As would be expected, the DMI has come out strongly in support of the mayor's congestion pricing plan. We say expected, because the plan amounts to a tax on commuters, distributors and small businesses, and DMI has generally never met a tax it didn't see as justified. In fact, the Institute is holding a forum on the congestion pricing topic next Friday down at NYU, a summit that is co-sponsored by the NYC Partnership, a strong advocate of the plan. It doesn't appear that any naysayers are on the official agenda.
Adding additional spice to the event will be London Deputy Mayor Nicky Gavron, the person who implemented the London congestion pricing plan. Gavron initially was put up by the Labour Party to run for mayor, but stepped aside when Kenny the Red Livingston was readmitted to the party. We'd certainly like to know just how Gavron, a child of Holocaust survivors, justifies serving alongside of a Jew-baiting anti-Semite like Livingstone.
What is missing from the DMI post is any degree of intellectual depth; there is simply no evaluation of the potential costs of the mayor's proposal and there is a unreflected, and reflexive genuflection to the virtues of mass transit. There is, as usual, a class-based emphasis on the fact that the pricing tax only hits the 5% minority of those commuters who drive to work. That may be true, but the fact that a tax only effects a minority doesn't, ipso facto, mean that the policy is therefore without any faults.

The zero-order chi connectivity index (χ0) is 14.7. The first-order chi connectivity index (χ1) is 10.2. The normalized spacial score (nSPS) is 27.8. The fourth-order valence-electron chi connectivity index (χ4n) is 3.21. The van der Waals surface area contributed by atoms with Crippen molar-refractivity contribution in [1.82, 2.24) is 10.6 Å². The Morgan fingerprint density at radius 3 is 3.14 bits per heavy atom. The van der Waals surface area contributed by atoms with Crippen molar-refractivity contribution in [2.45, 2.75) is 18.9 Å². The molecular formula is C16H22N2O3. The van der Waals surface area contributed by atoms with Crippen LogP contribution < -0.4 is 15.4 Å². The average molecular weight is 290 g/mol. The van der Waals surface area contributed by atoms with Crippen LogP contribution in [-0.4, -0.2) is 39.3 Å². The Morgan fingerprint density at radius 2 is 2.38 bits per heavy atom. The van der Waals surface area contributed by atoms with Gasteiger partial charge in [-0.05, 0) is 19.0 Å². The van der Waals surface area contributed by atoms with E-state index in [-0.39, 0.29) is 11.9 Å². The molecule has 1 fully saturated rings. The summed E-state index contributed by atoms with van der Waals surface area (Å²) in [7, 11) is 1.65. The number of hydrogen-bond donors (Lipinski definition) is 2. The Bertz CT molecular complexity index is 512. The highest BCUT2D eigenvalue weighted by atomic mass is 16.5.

The DMI, along with all the rest of the mayor's clacks, also fails to point out the extent to which the tax on the CBD avoids any amelioration of the serious traffic congestion being stimulated by the numerous mega-projects sponsored by the current administration. It also lacks any real policy analysis of the numerous ways in which the plan could serious hamper outer borough residents who lack any access to good mass transit alternatives.
A belated correction here is in order. I've been informed that the post in question here is actually a guest blogger's from Transportation Alternatives. The substance of our comments doesn't change but if DMI's position differs we'd love to see to what extent.